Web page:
On Monday, Judge Margaret Sweeney removed the protective order on seven of the tens of thousands of documents covered by it that have been produced during discovery in lawsuits brought before her in the United States Court of Federal Claims.
Just these few were enough to show that Treasury has not been truthful in two critical areas relating to the conservatorships of Fannie Mae and Freddie Mac. First, they make clear that Treasury knew the companies were about to report a large jump in profitability at the time it “agreed” with FHFA to replace Fannie and Freddie’s 10 percent dividend requirement with a net worth sweep, taking all of their net income in perpetuity. Second, they leave little doubt that contrary to black letter law it has been Treasury, not FHFA, which has been calling the shots on virtually every key decision related to the companies since they were put into conservatorship (at Treasury’s initiative) in September 2008.
The fact that Treasury has not been truthful about its actions related to the takeovers of Fannie and Freddie and its subsequent management of the companies will come as a shock to most. But this deception and dishonesty is more understandable when placed in the context of the near two decades-long battle between supporters of Fannie and Freddie and members of what I call the Financial Establishment—large banks and Wall Street firms, and their advocates and alumni at Treasury and elsewhere—for control of what now is a $10 trillion financial market (and was an $11 trillion market before the housing collapse and the nationalization of Fannie and Freddie). I covered this battle in detail in my book, The Mortgage Wars, calling it “a no-holds-barred fight among giant financial institutions and their regulators over who would have the dominant position in this market—and the profits that went along with it.” In a fight this fierce not everyone plays by the rules, and Treasury, as now is apparent, has been one that has not.
In earlier stages of the mortgage wars, Treasury and its partner in the fight, the Federal Reserve, made decisions and took actions that were unwise but not improper or illegal. These included declining to regulate risky subprime lending practices, and changing bank risk-based capital rules to give private-label securities (PLS) the same risk weights as Fannie and Freddie mortgage-backed securities in spite of the obvious differences in the nature and structure of the credit protection offered by each. The combination of risky primary market loans, no effective discipline on what could be financed in PLS, and the Wall Street risk-shifting (or -disguising) innovations of collateralized debt obligations (CDOs) and synthetic CDOs produced the housing boom and bust that followed.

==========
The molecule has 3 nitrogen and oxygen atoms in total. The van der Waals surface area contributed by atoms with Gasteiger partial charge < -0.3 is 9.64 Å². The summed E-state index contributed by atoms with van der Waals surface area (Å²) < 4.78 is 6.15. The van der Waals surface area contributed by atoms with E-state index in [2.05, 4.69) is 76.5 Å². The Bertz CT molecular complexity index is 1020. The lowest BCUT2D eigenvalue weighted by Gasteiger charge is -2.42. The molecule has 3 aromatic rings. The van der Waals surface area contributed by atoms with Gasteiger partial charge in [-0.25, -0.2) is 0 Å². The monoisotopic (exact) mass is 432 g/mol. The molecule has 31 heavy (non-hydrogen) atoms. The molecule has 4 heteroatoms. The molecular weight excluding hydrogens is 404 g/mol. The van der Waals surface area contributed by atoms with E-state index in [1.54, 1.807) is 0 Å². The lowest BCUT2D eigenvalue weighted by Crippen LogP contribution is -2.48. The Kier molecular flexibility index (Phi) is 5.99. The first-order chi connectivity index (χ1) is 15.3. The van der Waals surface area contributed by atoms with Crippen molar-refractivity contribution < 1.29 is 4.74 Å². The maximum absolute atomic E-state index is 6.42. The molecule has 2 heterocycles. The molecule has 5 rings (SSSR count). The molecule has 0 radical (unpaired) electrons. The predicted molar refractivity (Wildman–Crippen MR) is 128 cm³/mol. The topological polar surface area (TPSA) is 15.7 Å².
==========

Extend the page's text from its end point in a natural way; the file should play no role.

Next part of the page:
When the PLS market imploded in the fall of 2007, rather than admit that the Financial Establishment’s goal of substituting private market capital for financing by Fannie and Freddie was dangerously misguided, Treasury doubled down on it, using the impending financial crisis as a pretext to disguise a takeover of Fannie and Freddie as a rescue, then installing a conservatorship that it, through FHFA, illegally managed with terms and actions designed to prevent the companies ever from emerging from that conservatorship. At the same time, and against all factual evidence, opponents of Fannie and Freddie successfully promoted the myth that these two companies—not unregulated, undisciplined and careless private market participants—were the ones to blame for the calamities in the mortgage and housing markets.
We’re now in the late stages of the mortgage wars, and little has changed. The Financial Establishment still is attempting to get rid of Fannie and Freddie and replace them with “private sources of capital,” asserting that this will be in the best interests of all. Indeed, their latest plan for the future of the mortgage finance system was laid out just three weeks ago: it is the Parrott, Ranieri, Sperling, Zandi and Zigas “A More Promising Road to GSE Reform” proposal. What gives this away as the Financial Establishment’s plan is that two of its core elements—the common securitization platform being developed by Fannie and Freddie and the companies’ undertaking a series of large, programmatic securitized risk-sharing transactions—have been well underway for years, at the instigation and under the direction of Treasury and its captive conservator, FHFA.
As I noted in an earlier post, it’s astounding that the authors of “Promising Road” would again propose to replace a secondary market mechanism that has been proven to work—relying on specialized companies such as Fannie, Freddie and the mortgage insurers to grade, price, diversify and manage mortgage credit risk—with anything remotely resembling the disastrous experiment of a decade ago of basing a ten trillion dollar market on the ephemeral investment preferences of leveraged capital markets investors with no particular mortgage credit risk appetite or expertise. While financial institutions that back and benefit from such an approach may wish to try that again, few if any others should—particularly homebuyers, who were burned so badly the last time.